On December 17th, President Obama and President Raul Castro made history. After 53 years of animosity rooted in the Cold War, they finally put our two countries on a new path.
I worked for two years to help obtain Alan Gross' release from a Cuban prison, and flying to Cuba to bring him home was a joyous experience I will cherish always. Mr. Gross' case was the catalyst that finally brought to an end a policy that failed to achieve any of its objectives and isolated the United States. With the strong support of Pope Francis, the President has wisely charted a course that will promote reconciliation between the people of our two countries, advance our national interests in the hemisphere, and provide hope for democratic change in Cuba.
The response to the president's announcement here and abroad has been overwhelmingly positive, from the U.S. business and agriculture communities to our allies around the world, and on the streets of Havana. Common sense dictates that it is beneath the United States to continue treating a tiny neighbor that poses no threat and whose people have much in common with us as an enemy.
Not surprisingly a handful of members of Congress continue to defend a policy they fully acknowledge has failed -- through eight U.S. presidencies -- and they reflexively have condemned the president's actions. Their arguments boil down to this: Cuba remains a one party state whose government severely punishes dissent and is a sponsor of terrorism.
On the first point they are right. Cuba's government is very repressive. Political opponents and human rights advocates are harassed and jailed. The solution of the president's critics, however, is more of the same, even though it hasn't worked for five decades, did nothing to help Alan Gross or the Cuban people, and has provided the Castro government with an excuse to blame the United States for Cuba's repressive policies and the daily hardships Cubans suffer under a broken economic system.
The president's critics also apply a flagrant double standard. On the one hand they rightly say that Cuba should free political prisoners; hold free elections; provide unrestricted access to the Internet; permit Cubans to travel abroad; allow independent journalists to practice freely; and give the International Red Cross access to Cuban jails. Like most who have opposed the U.S. embargo, I agree with all of this.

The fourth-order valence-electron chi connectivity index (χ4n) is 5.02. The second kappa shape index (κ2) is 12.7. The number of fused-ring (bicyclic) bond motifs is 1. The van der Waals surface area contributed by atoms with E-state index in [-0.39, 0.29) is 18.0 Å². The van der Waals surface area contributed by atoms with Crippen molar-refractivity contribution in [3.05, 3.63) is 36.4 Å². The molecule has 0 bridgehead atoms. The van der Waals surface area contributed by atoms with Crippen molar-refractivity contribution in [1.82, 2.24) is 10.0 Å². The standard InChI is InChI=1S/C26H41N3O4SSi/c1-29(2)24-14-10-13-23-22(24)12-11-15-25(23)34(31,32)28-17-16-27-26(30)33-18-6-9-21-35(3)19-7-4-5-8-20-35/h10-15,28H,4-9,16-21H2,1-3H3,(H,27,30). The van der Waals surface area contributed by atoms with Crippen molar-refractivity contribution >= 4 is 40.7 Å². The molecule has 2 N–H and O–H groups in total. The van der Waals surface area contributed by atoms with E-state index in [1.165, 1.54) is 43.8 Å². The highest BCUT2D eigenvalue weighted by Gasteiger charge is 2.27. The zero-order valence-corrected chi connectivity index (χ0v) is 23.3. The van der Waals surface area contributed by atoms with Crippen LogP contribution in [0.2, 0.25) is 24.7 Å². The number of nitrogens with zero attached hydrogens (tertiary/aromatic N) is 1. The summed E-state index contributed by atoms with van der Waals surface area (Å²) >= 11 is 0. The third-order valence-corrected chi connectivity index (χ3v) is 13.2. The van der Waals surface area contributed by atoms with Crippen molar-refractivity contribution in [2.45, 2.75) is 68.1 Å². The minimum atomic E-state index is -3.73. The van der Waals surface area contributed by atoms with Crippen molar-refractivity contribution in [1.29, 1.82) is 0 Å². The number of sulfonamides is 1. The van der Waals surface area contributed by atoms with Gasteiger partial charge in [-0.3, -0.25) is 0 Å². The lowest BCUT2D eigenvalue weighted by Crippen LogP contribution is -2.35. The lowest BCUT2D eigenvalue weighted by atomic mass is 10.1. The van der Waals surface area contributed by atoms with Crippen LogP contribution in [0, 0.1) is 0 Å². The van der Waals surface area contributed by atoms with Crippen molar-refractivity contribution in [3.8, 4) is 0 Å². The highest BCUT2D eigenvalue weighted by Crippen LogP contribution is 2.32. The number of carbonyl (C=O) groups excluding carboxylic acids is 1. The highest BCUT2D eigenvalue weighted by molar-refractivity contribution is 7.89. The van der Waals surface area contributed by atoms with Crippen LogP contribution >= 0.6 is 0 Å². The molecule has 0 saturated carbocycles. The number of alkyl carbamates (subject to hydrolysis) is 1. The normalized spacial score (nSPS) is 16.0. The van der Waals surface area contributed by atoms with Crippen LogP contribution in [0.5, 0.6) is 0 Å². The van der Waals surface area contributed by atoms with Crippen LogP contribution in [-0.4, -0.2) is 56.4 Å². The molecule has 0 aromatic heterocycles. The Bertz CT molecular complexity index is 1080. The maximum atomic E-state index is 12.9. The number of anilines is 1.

But on the other hand they ignore that many U.S. friends and allies, with whom we not only have diplomatic relations but to whom we provide taxpayer aid and military aid, do not come close to meeting this standard. Saudi Arabia, Egypt, and Uzbekistan are but three examples. The critics apparently believe that engagement through diplomatic relations and trade everywhere except Cuba is in our national interest, despite the repressive and corrupt policies of other governments.
It is also ironic that while they rightly call on Cuba's government to permit its citizens to travel freely -- ignoring that Cubans, including dissidents, are traveling far more freely today than two years ago -- they defend a U.S. policy that restricts Americans from visiting Cuba. There is no other country in the world that American tourists are prevented from traveling to by their own government, yet the President's critics defend this absurd double standard.
The critics' other argument is that Cuba is a sponsor of terrorism. It is true that it was once, and there are members of a Basque separatist group that renounced violence in 2011 and poses no threat to the United States, living out their remaining years there. But what the critics don't say is that the primary basis for their argument evaporated two years ago, when Cuba began hosting negotiations between the Colombian Government and the FARC rebels to end a 40 year civil war. Colombia's President Santos, a close U.S. ally, has praised Cuba's role.
Finally, the president's critics vehemently accuse anyone who doesn't share their infatuation with the ineffective, unilateral sanctions as an apologist for the Castro brothers' repressive policies and guilty of "appeasement." This would, by implication, also apply to every other country, including our closest allies, who long ago established diplomatic relations with Cuba.
As the author of much of the U.S. human rights legislation enacted into law in the past 20 years, I know that such smears are both inaccurate and offensive. Normalization with Cuba will be a process, and its pace and scope will depend in part on the actions of the Cuban government to permit dissent. A good start would be to join international conventions that protect human rights. As in other countries with repressive governments, our embassy in Havana will strongly defend the rights of Americans and Cubans to freedom of expression and religion. And it will support U.S. commercial interests, U.S. citizens visiting Cuba, private Cuban entrepreneurs and exchanges with the Cuban people, the majority of whom were born after the 1959 revolution. They are Cuba's future, and rather than continuing to isolate them and add to their hardships we should do what we can to help them prepare for what lies ahead.
U.S. Senator Patrick Leahy -- D-Vt., and president pro tempore of the Senate -- has long worked to reform U.S. policies on Cuba. He chairs the Appropriations Committee's State Department and Foreign Operations Subcommittee.